Published Wednesday, January 11, 2012
When Gov. Nathan Deal releases details of his proposed budget today for legislators' consideration, he won't be giving them enough information, according to a recent state analysis.
Missing is how to tell if a program asking for money works or not.
The Department of Audits and Accounts analyzed what goes into the Governor's Budget Report each year and concluded it falls short of the best practices used in other states because there's no data on whether specific programs are actually doing what they're designed to do.
"Compared to the frameworks established in other states, cited as best-practice states in the literature, Georgia's current structure does not provide for the type and amount of information, legislative participation, or controls over data reliability that are necessary to ensure that performance measures are useful and used," the auditors wrote.
The Governor's Office of Planning and Budget eliminated its performance-evaluation division in 2009 due to staff cuts, and it had no one doing strategic planning from November 2010 until August 2011. It doesn't even ask agencies to document the validity of performance data used internally.
The OPB's response to the analysis is that lawmakers can ask to see other paperwork that documents program effectiveness.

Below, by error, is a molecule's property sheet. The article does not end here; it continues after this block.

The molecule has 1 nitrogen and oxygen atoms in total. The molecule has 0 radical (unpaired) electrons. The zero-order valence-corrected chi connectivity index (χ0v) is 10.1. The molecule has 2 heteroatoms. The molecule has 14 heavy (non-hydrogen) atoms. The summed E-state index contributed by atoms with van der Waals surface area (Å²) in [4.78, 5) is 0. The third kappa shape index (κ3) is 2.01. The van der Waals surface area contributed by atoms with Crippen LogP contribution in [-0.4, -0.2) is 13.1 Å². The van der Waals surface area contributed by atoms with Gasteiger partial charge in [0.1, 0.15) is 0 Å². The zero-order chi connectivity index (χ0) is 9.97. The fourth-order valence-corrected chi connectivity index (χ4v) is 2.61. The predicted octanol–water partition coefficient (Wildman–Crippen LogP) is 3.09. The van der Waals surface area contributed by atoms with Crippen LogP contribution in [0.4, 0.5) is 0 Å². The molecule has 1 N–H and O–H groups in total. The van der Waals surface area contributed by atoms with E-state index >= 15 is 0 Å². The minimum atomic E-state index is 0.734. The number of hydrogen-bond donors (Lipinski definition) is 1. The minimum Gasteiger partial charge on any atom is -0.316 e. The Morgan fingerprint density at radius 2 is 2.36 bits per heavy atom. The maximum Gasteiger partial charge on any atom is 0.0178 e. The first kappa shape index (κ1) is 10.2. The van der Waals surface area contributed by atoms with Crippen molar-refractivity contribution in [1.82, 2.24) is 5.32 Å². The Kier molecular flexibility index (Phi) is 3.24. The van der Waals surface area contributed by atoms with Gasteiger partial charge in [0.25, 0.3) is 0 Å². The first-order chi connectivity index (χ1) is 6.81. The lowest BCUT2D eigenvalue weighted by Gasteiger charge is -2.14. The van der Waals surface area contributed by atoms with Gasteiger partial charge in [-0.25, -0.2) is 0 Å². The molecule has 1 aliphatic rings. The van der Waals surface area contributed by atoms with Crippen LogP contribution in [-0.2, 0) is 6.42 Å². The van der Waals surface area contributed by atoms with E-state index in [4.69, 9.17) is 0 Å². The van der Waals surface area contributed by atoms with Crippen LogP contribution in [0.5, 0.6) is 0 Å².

"It is common practice for OPB to share its working papers including performance information and research with the House and Senate budget offices to explain the Governor's Budget recommendations," it wrote in response to the analysis.
And House Speaker David Ralston said Friday that while he is always looking for improvements, he isn't ready to change the way budgets are presented to the General Assembly.
"I don't necessarily embrace all of those findings," said Ralston, R-Blue Ridge.
Deal's spokesman, Brian Robinson, offered a similar response.
"The audit was requested and performed by the legislative branch, and the governor has not read it," he said. "Gov. Deal is satisfied, however, with how the budget process works and the excellent job done by his staff at the Office of Planning and Budget."
One former OPB staffer who now heads an independent think tank says the auditors' analysis is right on target.
"The process seems flawed," said Alan Essig, executive director of the Georgia Budget and Policy Institute.
The Senate Appropriations Committee requested the analysis. It has instructed its staff to take a critical look at whether programs are effective ever since 2008 when the House and Senate established separate budget offices.
Ralston, though, thinks one budget office can work for both the House and Senate.
Such limited staff is a major reason in why more performance data is lacking in the process of deciding about funding, Essig said.
"It takes a lot of energy and attention to change procedures like this," he said. "... Fundamental changes like this aren't simple."
(Walter C. Jones is bureau chief for Morris News Service in Atlanta.)